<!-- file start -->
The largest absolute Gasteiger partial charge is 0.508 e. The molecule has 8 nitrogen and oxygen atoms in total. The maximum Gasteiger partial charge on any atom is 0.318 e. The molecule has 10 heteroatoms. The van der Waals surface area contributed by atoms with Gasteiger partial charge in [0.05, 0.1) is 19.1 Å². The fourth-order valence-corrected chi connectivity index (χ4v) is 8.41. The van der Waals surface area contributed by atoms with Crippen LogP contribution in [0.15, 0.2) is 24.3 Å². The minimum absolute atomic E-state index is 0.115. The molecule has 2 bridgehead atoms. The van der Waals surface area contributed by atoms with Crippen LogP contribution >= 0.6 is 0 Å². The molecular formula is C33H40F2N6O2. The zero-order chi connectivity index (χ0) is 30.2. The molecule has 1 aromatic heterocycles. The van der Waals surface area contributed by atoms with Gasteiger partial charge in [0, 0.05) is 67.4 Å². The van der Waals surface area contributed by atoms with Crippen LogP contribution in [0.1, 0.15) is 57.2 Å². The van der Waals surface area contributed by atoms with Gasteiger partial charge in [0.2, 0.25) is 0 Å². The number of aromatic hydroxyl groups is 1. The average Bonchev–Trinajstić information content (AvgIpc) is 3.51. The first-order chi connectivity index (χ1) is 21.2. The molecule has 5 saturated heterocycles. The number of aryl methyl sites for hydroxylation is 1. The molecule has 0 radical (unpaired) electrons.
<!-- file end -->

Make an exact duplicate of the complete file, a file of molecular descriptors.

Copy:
The largest absolute Gasteiger partial charge is 0.508 e. The molecule has 8 nitrogen and oxygen atoms in total. The maximum Gasteiger partial charge on any atom is 0.318 e. The molecule has 10 heteroatoms. The van der Waals surface area contributed by atoms with Gasteiger partial charge in [0.05, 0.1) is 19.1 Å². The fourth-order valence-corrected chi connectivity index (χ4v) is 8.41. The van der Waals surface area contributed by atoms with Crippen LogP contribution in [0.15, 0.2) is 24.3 Å². The minimum absolute atomic E-state index is 0.115. The molecule has 2 bridgehead atoms. The van der Waals surface area contributed by atoms with Crippen LogP contribution >= 0.6 is 0 Å². The molecular formula is C33H40F2N6O2. The zero-order chi connectivity index (χ0) is 30.2. The molecule has 1 aromatic heterocycles. The van der Waals surface area contributed by atoms with Gasteiger partial charge in [0, 0.05) is 67.4 Å². The van der Waals surface area contributed by atoms with Crippen LogP contribution in [0.1, 0.15) is 57.2 Å². The van der Waals surface area contributed by atoms with Gasteiger partial charge in [0.2, 0.25) is 0 Å². The number of aromatic hydroxyl groups is 1. The average Bonchev–Trinajstić information content (AvgIpc) is 3.51. The first-order chi connectivity index (χ1) is 21.2. The molecule has 5 saturated heterocycles. The number of aryl methyl sites for hydroxylation is 1. The molecule has 0 radical (unpaired) electrons.